Managing the Handgun “wobble zone” with iron sights

Depending on who you listen too, there are seven or eight or nine marksmanship fundamentals. They will make you shoot beter, but there are only two that are marksmanship essentials, sight alignment and trigger press.  Sight alignment is far more important to making good hits on target than sight picture. Why? Because you can hit a target without seeing the sights at all such as a contact shot or shooting from retention position. Trigger press is nothing more than breaking the shot without moving the sights.

With aimed shooting, we must see the sights on the target.  There is a  natural “wobble zone” which occurs, resulting in the tracking of the sights back and forth across the target. Your heartbeat causes a pulse as the blood moves through your body resulting in very small movements even in the most stable positions. With the pistol, wobble it is much more noticeable especially when shooting one-handed. By relaxing and building a good grip and a stable stance, we can minimize our “wobble zone,” but we cannot completely eliminate it. We have to accept and ignore it.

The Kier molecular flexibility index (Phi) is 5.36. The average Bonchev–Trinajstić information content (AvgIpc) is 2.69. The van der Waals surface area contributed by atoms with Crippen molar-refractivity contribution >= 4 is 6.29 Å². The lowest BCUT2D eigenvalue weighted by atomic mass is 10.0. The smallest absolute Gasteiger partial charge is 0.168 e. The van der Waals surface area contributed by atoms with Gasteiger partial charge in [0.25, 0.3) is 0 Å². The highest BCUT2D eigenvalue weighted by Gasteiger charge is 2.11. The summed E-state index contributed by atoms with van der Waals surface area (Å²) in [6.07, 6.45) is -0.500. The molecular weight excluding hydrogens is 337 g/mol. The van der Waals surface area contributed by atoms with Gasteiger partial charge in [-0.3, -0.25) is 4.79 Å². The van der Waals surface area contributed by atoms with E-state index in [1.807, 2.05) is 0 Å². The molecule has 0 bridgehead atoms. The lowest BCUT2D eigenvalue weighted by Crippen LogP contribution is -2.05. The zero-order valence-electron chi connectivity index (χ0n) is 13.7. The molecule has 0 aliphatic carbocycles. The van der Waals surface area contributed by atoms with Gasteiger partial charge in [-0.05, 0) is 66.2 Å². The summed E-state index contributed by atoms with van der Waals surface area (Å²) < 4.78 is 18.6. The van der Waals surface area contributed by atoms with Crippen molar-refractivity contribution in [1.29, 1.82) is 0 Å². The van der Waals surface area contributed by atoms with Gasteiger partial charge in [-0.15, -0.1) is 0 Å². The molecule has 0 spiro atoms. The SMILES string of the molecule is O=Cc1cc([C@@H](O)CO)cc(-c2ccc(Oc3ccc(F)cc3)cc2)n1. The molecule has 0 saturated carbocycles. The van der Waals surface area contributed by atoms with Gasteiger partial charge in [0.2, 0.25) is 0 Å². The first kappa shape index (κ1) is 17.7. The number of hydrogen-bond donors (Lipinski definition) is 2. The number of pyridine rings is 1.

In this video, Tom Givens explains managing the “wobble zone” with iron sights.

Even though it doesn’t always appear that way to your eye, your “wobbles”  don’t effect sights alignment significantly. Your sight picture is a mess, but you will still hit your target.  Try this, with an unloaded gun, and aim at a spot on the wall and get a good sight picture. Keeping your gun in place, shift your head a few inches to one side. Your sight picture is bad, but because your gun is still pointed on target, if you broke the shot, you would hit the target.  Wobble is a similar effect, but reversed. Your head is staying still, but your gun is moving a little. The sights are still in alignment and even though the entire gun is moving a fraction of an inch, the front sight and rear sight are moving together. The sights may not be in line with your eye at all times when the gun is wobbling, but they are in line with each other and with the target.

Ignore the optical illusion and break the shot.  Your shooting will improve.

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